Having the right camera gear will enable you to capture high-quality shots in various conditions. Some essentials to pack include:

  • DSLR camera – A mirrorless or DSLR camera allows creative control over exposure settings and lens choices. Clean the sensor regularly in dusty/sandy areas.
  • Lenses – Pack a standard zoom, wide angle, and telephoto lens to handle landscapes, architecture, portraits, and details. Prime lenses work great in dark interiors.
  • Batteries/memory cards – Bring plenty of spares so you don’t miss a shot. Carry extra memory cards to backup images.
  • Filters – Neutral density, polarizing, and UV filters allow long exposures, cut glare, and protect lenses.

Additional Tips for Different Locations

Morocco’s varying geography requires some location-specific techniques:

  • Desert – Use a polarizing filter to deepen blue skies and sand texture. Shoot at the start and end of the day when the sunlight is warm.
  • Mountains – Visit during fall foliage for stunning colors. Use panorama formats to capture scale. Add people for perspective.
  • Medinas – Use a 35mm or 50mm prime lens that can open to f/1.4 for dark interiors. Increase ISO and use image stabilization.

Editing to Perfection

Editing helps enhance and perfect your shots. Useful tips include:

  • Boost contrast and vibrance slightly to make colors pop without overdoing it.
  • Convert architectural and landscape shots to black & white for timeless, dramatic looks.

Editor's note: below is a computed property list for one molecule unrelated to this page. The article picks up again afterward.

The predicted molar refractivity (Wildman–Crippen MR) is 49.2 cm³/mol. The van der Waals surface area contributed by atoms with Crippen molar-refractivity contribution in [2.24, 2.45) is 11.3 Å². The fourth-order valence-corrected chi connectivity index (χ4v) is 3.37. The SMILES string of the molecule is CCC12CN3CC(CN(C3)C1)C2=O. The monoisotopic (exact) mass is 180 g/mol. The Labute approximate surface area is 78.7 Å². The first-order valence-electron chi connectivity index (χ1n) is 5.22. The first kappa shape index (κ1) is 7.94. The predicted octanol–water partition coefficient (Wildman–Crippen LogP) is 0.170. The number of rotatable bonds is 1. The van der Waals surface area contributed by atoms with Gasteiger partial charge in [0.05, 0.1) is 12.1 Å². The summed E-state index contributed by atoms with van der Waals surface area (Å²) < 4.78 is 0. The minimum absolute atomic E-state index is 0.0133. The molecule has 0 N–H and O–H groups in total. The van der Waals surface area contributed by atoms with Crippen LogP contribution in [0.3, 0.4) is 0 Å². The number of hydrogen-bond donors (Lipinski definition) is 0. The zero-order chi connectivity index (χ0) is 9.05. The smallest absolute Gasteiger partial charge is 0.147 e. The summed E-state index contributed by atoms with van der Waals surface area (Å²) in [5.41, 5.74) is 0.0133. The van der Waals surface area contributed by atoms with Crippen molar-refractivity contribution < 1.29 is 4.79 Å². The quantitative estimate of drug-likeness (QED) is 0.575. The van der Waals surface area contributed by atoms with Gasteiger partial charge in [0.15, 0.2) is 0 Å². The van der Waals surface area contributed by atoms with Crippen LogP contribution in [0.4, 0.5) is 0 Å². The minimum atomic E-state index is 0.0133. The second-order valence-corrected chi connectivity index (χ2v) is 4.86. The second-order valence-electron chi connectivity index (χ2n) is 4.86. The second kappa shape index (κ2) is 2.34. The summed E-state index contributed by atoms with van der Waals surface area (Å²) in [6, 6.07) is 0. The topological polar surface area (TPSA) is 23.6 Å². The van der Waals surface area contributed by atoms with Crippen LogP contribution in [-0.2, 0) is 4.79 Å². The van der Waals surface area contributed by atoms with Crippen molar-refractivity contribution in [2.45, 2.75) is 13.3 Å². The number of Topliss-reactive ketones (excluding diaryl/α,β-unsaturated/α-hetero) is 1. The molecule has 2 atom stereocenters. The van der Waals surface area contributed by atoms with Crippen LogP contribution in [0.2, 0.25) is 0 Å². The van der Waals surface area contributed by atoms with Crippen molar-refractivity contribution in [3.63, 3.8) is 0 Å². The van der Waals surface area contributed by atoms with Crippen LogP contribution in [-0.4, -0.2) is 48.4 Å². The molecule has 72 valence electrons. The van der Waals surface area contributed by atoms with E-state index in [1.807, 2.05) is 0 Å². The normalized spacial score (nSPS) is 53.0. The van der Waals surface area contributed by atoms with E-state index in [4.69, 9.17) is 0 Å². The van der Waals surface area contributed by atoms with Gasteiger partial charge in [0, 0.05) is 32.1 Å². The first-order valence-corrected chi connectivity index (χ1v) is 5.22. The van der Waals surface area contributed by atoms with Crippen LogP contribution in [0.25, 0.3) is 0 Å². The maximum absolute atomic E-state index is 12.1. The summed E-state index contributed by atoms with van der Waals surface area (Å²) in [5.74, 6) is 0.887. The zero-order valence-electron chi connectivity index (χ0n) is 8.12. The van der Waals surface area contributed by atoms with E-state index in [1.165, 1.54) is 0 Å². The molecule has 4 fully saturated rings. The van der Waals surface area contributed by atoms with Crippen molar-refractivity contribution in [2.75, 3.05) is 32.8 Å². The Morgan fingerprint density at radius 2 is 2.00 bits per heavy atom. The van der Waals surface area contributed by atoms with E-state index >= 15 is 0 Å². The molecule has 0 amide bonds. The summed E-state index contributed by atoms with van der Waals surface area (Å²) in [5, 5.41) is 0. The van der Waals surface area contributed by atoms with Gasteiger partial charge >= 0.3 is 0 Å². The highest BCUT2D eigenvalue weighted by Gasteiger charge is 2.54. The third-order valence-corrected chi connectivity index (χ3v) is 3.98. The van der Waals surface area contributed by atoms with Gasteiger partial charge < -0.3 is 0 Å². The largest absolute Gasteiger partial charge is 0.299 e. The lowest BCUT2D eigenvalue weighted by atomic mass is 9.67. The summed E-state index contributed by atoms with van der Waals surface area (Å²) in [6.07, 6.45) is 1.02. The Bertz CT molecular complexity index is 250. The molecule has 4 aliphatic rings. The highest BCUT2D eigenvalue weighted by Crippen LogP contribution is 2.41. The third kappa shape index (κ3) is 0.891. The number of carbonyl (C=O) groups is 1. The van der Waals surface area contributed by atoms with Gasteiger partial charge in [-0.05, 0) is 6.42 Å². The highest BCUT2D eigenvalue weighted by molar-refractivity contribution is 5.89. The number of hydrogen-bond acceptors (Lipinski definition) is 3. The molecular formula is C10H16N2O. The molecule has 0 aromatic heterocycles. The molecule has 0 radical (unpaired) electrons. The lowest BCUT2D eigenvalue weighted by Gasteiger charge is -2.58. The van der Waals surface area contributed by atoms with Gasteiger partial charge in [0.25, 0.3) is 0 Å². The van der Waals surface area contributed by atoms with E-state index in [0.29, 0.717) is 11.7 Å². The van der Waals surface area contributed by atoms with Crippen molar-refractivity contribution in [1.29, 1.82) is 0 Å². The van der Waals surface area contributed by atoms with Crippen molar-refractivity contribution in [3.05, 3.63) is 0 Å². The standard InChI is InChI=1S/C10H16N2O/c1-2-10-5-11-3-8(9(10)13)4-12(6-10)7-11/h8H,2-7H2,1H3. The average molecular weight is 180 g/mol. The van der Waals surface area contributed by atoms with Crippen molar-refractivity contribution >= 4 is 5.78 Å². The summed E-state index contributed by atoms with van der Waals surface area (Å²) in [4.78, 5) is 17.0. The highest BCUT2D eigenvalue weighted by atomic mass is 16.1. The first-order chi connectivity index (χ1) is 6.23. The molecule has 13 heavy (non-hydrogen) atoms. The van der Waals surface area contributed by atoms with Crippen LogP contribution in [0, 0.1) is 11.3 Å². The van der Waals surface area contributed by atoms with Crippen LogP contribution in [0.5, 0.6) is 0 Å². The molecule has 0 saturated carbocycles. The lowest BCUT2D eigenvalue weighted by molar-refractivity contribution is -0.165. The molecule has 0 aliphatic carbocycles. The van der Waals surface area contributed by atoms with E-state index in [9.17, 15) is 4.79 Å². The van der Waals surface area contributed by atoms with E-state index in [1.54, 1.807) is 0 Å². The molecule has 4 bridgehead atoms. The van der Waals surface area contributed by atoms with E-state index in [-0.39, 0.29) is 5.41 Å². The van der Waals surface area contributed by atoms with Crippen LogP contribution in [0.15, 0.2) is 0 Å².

• Carefully enhance details but don’t remove imperfections that give the images character.
  • Use your best judgment to edit lightly and keep photos looking natural.


Capturing eye-catching photos in Morocco requires getting creative with compositions, studying the quality of light, and utilizing techniques tailored to different locations around the country.

Seeking out the perfect golden hour light brings landscapes and architecture to life. Taking the time to connect with locals makes for natural, compelling portraits. And focusing closely on authentic moments and cultural details tells visual stories that convey the spirit of Moroccan daily life.

With so many incredible photographic opportunities, Morocco is a dream destination for any travel photographer. By packing the right gear, scouting spots at the ideal times of day, and immersing yourself in the present moment, you’ll return home with vivid images that you’ll treasure forever. Let these tips on How to Take Epic Photos in Morocco guide you to capturing iconic shots reflecting the rich beauty, culture, and allure of Morocco.

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What is the best camera to use in Morocco?

A DSLR or mirrorless camera allows full control over exposure settings and lens options for handling diverse landscapes and conditions.

What lenses should you pack?

Bring a wide angle, standard zoom, and telephoto lens to capture landscapes, architecture details, portraits, and cultural moments.

What’s the best time of day for shooting?

Photograph during the golden hours around sunrise and sunset for beautiful warm light. Avoid the harsh midday sun.

Any tips for photographing markets and medinas?

Use compact prime lenses that open to f/1.4 or wider for low light interiors. Increase ISO, stabilize your camera, and edit to reduce noise.

How can I get great portraits of locals?

Engage with people, get permission, choose appropriate backgrounds, and wait for candid moments to get natural expressions.